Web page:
in all manner that you can, for as long as you can." To him, works of
mercy were an active way of loving God. Through giving we are "receiving"
God, and in the process the needs of his disciples are being met.

Giving also leads to another type of receiving. Those who provide for
God's servants, receive a reward. In the eyes of the one who bestows
the reward, you deserve it, it's due you. In the heart of the receiver, you
know you have already been paid.

What the reward is, is not specified. But you can see the value Jesus
placed on the involvement of each person by the size of the reward.
The big surprise is that even a small act of kindness given to aid one
of his disciples, puts that good-hearted person in the same line with
the disciple when payday comes around. This is classic Jesus. In the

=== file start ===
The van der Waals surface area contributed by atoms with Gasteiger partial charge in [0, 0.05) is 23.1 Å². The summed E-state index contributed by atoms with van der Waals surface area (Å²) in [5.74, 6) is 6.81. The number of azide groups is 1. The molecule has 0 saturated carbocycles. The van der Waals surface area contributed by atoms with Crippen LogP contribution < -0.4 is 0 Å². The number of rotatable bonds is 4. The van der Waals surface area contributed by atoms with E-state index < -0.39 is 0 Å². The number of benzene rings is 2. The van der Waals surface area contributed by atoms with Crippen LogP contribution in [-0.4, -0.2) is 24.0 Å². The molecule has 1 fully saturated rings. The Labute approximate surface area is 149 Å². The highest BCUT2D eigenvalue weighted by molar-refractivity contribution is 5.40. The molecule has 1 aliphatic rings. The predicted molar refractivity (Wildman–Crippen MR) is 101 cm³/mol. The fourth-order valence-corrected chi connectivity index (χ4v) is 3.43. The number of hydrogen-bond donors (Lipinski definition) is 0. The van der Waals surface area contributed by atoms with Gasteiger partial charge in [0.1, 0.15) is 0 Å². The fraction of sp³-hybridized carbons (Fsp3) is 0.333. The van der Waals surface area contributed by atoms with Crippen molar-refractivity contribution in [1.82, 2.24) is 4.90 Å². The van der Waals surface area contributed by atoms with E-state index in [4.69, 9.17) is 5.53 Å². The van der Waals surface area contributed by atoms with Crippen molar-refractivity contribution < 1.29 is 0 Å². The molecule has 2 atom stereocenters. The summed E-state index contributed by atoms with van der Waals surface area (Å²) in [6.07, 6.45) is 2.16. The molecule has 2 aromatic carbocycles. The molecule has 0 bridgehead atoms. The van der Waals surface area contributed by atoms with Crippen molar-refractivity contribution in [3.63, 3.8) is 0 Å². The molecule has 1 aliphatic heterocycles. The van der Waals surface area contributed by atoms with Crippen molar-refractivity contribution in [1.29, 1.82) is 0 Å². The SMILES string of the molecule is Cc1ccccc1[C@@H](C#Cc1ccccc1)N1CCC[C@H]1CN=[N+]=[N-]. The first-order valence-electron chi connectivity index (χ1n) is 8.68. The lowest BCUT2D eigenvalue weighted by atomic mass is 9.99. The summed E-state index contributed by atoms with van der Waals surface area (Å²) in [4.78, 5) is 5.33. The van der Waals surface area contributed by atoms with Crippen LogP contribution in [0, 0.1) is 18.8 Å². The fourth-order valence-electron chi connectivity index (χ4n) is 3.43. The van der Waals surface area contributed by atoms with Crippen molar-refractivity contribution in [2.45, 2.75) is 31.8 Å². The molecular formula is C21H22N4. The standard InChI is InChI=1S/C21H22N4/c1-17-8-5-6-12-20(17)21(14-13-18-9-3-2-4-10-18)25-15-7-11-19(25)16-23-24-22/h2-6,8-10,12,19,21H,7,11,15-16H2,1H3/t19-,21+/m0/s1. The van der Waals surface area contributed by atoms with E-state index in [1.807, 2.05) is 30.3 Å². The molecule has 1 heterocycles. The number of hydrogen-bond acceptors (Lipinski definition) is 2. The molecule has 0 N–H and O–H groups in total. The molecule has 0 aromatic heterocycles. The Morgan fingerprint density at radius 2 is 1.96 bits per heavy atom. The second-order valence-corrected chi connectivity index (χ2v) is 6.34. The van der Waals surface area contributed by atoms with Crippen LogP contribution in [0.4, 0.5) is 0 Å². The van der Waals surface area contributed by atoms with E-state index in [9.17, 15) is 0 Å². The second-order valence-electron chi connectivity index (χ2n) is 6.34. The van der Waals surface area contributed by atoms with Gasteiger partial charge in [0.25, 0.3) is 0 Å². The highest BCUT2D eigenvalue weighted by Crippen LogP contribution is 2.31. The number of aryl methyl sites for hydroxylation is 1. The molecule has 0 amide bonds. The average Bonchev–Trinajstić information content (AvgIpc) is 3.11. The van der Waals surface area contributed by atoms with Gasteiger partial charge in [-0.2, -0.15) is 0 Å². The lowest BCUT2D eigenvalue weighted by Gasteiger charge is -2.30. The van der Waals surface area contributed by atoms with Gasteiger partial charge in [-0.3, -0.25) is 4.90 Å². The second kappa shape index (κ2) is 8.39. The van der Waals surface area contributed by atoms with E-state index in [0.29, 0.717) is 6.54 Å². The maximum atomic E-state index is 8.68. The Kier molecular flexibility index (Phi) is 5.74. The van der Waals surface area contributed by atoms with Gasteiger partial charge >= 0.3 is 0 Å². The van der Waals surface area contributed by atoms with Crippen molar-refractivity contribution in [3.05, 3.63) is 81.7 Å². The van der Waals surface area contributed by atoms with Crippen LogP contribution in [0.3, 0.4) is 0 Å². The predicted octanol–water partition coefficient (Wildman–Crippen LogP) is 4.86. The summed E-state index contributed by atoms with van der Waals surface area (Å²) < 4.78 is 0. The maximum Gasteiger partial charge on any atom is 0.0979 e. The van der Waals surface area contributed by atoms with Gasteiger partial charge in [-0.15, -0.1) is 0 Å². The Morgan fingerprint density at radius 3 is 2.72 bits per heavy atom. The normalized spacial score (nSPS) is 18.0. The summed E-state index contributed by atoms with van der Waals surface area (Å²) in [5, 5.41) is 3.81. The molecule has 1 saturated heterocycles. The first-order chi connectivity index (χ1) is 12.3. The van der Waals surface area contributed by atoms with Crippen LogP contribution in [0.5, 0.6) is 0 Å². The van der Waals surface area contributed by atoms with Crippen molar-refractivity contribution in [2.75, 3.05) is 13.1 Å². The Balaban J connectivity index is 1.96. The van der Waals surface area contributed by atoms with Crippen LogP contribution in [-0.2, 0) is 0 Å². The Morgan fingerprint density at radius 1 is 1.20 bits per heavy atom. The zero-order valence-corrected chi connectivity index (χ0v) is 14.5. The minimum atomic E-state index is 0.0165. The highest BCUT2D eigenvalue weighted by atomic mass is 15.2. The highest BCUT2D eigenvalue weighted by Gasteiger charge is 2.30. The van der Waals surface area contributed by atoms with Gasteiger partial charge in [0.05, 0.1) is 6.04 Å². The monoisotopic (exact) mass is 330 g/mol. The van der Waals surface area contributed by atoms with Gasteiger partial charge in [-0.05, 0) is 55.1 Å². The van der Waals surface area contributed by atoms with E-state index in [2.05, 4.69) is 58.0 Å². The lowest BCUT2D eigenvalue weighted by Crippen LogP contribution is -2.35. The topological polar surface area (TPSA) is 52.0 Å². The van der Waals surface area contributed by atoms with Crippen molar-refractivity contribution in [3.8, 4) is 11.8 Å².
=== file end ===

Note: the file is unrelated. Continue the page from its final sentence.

kingdom of heaven, rewards are not based on years of service nor
the publicity given to a particular task, nor any criteria we use.

We assume Jesus was still talking to his disciples when he spoke
these words. Being human, they might not agree with this kingdom
economy. Why should they get no more recognition for their services
than someone who simply handed them a drink of water!

First Jesus elevated The Twelve--receiving a disciple is like receiving
God! That's pretty good. I must be someone really special. Then
Jesus lowered the boom--anyone who welcomes a disciple, even with
only one cup of cold water, gets a reward just like the disciple. That's
not fair. I guess I'm not so great after all.

The disciples would need to work without regard for who gets what
amount of credit. The focus is on the job--God's field of golden grain,
all ready for harvest. And everyone is encouraged to help God's workers